SRJC to implement COVID-19 vaccine mandate
Santa Rosa Junior College will move to require all faculty, staff, students and volunteers who are working or attending class on campus to present proof of vaccination or submit to weekly testing, President Frank Chong announced Monday.
The “soft mandate,” which will need to be approved by the SRJC Board of Trustees to go into effect, would provide another mitigation method against the spread of COVID-19, especially the highly contagious delta variant.
It also aligns with the requirements put in place by Gov. Gavin Newsom for K-12 school staff, as well as the University of California and California State University systems’ vaccinate-or-test requirements for both staff and students.
“I believe that implementing this requirement is in the best interests of our entire community,” Chong wrote in an email to SRJC employees Monday afternoon. “I will be bringing a resolution for consideration to the Tuesday, Sept. 14 board meeting.”
Chong’s announcement landed on the first day of class for the fall semester, during which approximately one-third of scheduled courses are being conducted in person. In contrast to California’s public K-12 systems and many universities, including Sonoma State University, SRJC leaders decided in the spring to stick with a “largely remote” format.
Still, hundreds of students and teachers could be seen on campus Monday, seeking relief from the midafternoon heat in patches of shade and air-conditioned buildings. Before entering any building, students had to check in with an app, attesting that they were experiencing no potential COVID-19 symptoms.
Around 1 p.m., Markus Obata was seated on the ground with his back against a tree near Analy Hall, listening to his professor go through the syllabus in his second class of the day. He had attended an in-person art class earlier.
Obata is vaccinated. He said he believes it’s an important way to guard against infection. And he isn’t particularly nervous about coming down with COVID-19.
Even so, he said, “I’m not quite sure what to think” about a vaccine mandate. His experiences in elementary and high school classrooms were more cramped and confining than what he’s seen so far of his college campus.
The current precautions of masking indoors and contact tracing also gave him confidence.
“Even if they don’t make vaccines mandatory, it looks like they’re going to do a really good job of handling it if someone does come out with a case of COVID,” Obata said.
The “soft mandate” Chong described is set to become more strict for students by the spring, however. Next semester, students will be allowed to take in-person classes only if they provide proof of vaccination. Testing will no longer be an option.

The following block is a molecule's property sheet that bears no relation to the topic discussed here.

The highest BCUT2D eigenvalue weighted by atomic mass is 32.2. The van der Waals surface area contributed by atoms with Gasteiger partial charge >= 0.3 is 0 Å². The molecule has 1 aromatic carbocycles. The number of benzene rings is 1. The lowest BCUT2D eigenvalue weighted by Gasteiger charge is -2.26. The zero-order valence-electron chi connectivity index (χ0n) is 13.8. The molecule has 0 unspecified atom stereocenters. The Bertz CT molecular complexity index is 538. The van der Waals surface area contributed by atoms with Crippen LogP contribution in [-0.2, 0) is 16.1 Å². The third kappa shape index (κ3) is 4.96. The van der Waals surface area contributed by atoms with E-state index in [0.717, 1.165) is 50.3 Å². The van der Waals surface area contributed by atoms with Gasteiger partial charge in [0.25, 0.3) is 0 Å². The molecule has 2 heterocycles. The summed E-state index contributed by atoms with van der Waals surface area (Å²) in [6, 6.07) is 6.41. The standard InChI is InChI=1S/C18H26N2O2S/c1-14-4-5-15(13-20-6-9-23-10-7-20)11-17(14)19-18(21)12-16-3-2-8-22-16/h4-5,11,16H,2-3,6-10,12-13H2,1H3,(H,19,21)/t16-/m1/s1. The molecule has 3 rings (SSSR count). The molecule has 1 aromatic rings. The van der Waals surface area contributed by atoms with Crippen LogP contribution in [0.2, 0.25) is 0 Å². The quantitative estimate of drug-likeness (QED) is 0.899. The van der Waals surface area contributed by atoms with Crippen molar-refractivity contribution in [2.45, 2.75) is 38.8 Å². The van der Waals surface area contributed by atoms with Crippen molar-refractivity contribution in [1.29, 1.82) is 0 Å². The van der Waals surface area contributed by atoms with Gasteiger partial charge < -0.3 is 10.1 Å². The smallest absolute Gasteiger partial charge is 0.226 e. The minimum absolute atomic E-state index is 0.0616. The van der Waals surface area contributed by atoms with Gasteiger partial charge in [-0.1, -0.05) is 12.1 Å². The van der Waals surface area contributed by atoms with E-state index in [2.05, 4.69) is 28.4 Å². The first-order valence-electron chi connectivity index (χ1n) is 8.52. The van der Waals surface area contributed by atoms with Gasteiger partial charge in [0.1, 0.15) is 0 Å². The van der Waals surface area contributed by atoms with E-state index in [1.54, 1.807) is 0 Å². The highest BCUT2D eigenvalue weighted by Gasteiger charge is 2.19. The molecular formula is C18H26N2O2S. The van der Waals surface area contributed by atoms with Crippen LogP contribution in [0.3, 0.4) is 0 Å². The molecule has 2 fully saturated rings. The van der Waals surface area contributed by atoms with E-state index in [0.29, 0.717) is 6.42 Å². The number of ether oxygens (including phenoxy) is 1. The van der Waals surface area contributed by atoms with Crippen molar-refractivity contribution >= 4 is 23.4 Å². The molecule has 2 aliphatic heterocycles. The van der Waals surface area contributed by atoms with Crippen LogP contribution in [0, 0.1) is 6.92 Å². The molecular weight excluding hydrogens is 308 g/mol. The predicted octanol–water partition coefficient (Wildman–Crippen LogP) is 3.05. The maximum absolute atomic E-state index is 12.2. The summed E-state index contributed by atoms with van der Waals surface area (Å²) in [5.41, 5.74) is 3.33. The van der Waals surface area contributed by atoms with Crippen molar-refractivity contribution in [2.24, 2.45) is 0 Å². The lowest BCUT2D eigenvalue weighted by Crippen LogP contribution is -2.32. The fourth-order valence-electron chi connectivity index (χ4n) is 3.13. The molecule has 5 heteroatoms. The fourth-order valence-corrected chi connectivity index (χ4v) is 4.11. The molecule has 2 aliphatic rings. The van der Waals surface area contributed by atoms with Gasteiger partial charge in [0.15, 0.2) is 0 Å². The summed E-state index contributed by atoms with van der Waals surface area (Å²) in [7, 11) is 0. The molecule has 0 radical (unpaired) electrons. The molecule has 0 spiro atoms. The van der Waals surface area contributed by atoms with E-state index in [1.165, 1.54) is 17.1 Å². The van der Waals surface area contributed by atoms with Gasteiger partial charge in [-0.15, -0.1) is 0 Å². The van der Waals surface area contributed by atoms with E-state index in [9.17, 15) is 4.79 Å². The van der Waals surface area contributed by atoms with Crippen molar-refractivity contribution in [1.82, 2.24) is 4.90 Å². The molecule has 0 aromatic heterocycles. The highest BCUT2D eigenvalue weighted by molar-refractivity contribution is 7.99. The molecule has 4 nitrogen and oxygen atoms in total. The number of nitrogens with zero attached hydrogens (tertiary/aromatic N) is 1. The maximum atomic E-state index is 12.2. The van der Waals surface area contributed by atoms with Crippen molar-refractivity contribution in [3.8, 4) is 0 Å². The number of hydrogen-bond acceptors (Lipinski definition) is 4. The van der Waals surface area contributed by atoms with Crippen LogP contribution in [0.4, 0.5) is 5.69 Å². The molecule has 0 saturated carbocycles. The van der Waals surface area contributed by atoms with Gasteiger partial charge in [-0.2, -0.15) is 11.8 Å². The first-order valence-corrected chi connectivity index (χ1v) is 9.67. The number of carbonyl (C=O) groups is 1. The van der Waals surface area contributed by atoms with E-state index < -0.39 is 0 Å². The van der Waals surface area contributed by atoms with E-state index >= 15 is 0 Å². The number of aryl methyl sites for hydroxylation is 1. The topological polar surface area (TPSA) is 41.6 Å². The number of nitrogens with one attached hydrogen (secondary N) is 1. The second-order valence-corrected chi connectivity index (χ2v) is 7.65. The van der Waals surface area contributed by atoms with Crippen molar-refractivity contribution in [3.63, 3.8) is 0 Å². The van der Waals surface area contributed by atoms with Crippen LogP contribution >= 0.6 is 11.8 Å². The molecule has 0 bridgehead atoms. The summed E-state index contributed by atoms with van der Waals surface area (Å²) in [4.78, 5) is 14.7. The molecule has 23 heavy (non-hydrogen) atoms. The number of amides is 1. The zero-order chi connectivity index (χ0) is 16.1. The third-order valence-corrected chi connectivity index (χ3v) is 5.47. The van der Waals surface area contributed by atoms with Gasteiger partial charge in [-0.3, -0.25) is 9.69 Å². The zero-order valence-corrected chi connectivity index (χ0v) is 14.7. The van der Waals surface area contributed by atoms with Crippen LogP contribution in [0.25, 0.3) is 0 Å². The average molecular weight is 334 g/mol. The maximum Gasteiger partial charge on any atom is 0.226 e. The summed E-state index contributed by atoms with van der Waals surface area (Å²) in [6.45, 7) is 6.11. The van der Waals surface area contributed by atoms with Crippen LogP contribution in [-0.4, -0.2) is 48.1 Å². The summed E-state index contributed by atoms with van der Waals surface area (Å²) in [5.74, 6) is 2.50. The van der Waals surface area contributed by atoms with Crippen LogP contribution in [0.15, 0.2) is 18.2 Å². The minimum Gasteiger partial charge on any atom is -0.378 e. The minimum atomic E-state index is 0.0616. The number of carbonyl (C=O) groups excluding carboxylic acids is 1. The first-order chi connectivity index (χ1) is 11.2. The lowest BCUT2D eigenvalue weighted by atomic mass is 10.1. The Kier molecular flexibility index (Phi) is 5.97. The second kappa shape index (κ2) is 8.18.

“We just don’t see having the resources and capabilities to continually test we don’t know how many students,” Chong said. But for the current semester, he added, “We felt it would be unfair to ask (students) to turn now and get a vaccine when they could say, ‘You didn’t ask for this when I signed up for this class.’”
Chong had previously hoped for a vaccine mandate to come from the state level, for all California community colleges, he said. But further conversations with members of the SRJC Board of Trustees, Sonoma County Health Office Dr. Sundari Mase and other officials helped push him to pursue a local requirement.
In the weeks before the Sept. 14 board vote, SRJC administrators and union negotiators will work out the details of the practical impacts on faculty and staff.
Anne Belden, an instructor in the communication studies department and adviser for The Oak Leaf, the student news publication, said she supports a vaccine requirement.
“I fully agree with it,” she said. Work on The Oak Leaf will largely take place back on campus this year, with the exception of a few students.
Most of those students are already vaccinated, she said, but the vaccine requirement will help minimize their potential exposure to COVID elsewhere on campus.
Jimena Garcia, who is studying automotive technology, also expressed confidence in the vaccine she received. She said she doesn’t believe people should be forced to get a vaccine, but testing the unvaccinated is a good way to keep people safe.
Even though she’s taking art and yoga in person this semester, after her first year of college was relegated to online instruction, Garcia is hanging her hope on finally being able to take more hands-on classes in her area of interest by the spring.
“That’s what I’m hoping for,” she said. “I feel like it’s easier to be back on campus. It’s less stressful to be in person than online.”
You can reach Staff Writer Kaylee Tornay at 707-521-5250 or email@example.com. On Twitter @ka_tornay.
Education, The Press Democrat
Learning is a transformative experience. Beyond that, it’s a right, under the law, for every child in this country. But we also look to local schools to do much more than teach children; they are tasked with feeding them, socializing them and offering skills in leadership and civics. My job is to help you make sense of K-12 education in Sonoma County and beyond.